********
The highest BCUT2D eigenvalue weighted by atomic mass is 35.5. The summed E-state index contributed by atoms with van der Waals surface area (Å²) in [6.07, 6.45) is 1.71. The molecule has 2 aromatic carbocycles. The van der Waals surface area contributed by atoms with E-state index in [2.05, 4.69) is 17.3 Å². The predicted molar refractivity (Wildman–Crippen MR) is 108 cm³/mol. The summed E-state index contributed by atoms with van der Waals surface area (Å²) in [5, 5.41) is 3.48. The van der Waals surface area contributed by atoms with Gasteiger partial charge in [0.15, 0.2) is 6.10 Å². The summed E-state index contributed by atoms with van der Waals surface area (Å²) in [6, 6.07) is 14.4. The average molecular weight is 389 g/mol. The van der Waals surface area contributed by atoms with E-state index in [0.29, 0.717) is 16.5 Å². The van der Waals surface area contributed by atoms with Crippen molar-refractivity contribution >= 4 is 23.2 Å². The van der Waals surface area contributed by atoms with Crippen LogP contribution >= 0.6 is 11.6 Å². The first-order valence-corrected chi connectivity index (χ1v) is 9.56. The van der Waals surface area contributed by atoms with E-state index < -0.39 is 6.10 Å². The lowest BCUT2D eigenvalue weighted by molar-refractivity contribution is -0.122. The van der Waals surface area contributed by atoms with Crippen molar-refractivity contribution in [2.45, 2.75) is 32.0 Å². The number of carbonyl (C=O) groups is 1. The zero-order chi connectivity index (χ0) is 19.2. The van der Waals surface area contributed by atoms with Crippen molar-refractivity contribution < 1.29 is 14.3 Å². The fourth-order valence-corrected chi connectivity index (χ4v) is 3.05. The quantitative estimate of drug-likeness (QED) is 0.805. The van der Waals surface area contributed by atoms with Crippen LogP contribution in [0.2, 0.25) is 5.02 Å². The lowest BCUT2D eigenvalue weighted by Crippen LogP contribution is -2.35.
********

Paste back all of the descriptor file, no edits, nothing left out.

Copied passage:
The highest BCUT2D eigenvalue weighted by atomic mass is 35.5. The summed E-state index contributed by atoms with van der Waals surface area (Å²) in [6.07, 6.45) is 1.71. The molecule has 2 aromatic carbocycles. The van der Waals surface area contributed by atoms with E-state index in [2.05, 4.69) is 17.3 Å². The predicted molar refractivity (Wildman–Crippen MR) is 108 cm³/mol. The summed E-state index contributed by atoms with van der Waals surface area (Å²) in [5, 5.41) is 3.48. The van der Waals surface area contributed by atoms with Gasteiger partial charge in [0.15, 0.2) is 6.10 Å². The summed E-state index contributed by atoms with van der Waals surface area (Å²) in [6, 6.07) is 14.4. The average molecular weight is 389 g/mol. The van der Waals surface area contributed by atoms with E-state index in [0.29, 0.717) is 16.5 Å². The van der Waals surface area contributed by atoms with Crippen molar-refractivity contribution >= 4 is 23.2 Å². The van der Waals surface area contributed by atoms with Crippen LogP contribution >= 0.6 is 11.6 Å². The first-order valence-corrected chi connectivity index (χ1v) is 9.56. The van der Waals surface area contributed by atoms with E-state index < -0.39 is 6.10 Å². The lowest BCUT2D eigenvalue weighted by molar-refractivity contribution is -0.122. The van der Waals surface area contributed by atoms with Crippen molar-refractivity contribution in [2.45, 2.75) is 32.0 Å². The number of carbonyl (C=O) groups is 1. The zero-order chi connectivity index (χ0) is 19.2. The van der Waals surface area contributed by atoms with Crippen molar-refractivity contribution < 1.29 is 14.3 Å². The fourth-order valence-corrected chi connectivity index (χ4v) is 3.05. The quantitative estimate of drug-likeness (QED) is 0.805. The van der Waals surface area contributed by atoms with Crippen LogP contribution in [0.2, 0.25) is 5.02 Å². The lowest BCUT2D eigenvalue weighted by Crippen LogP contribution is -2.35.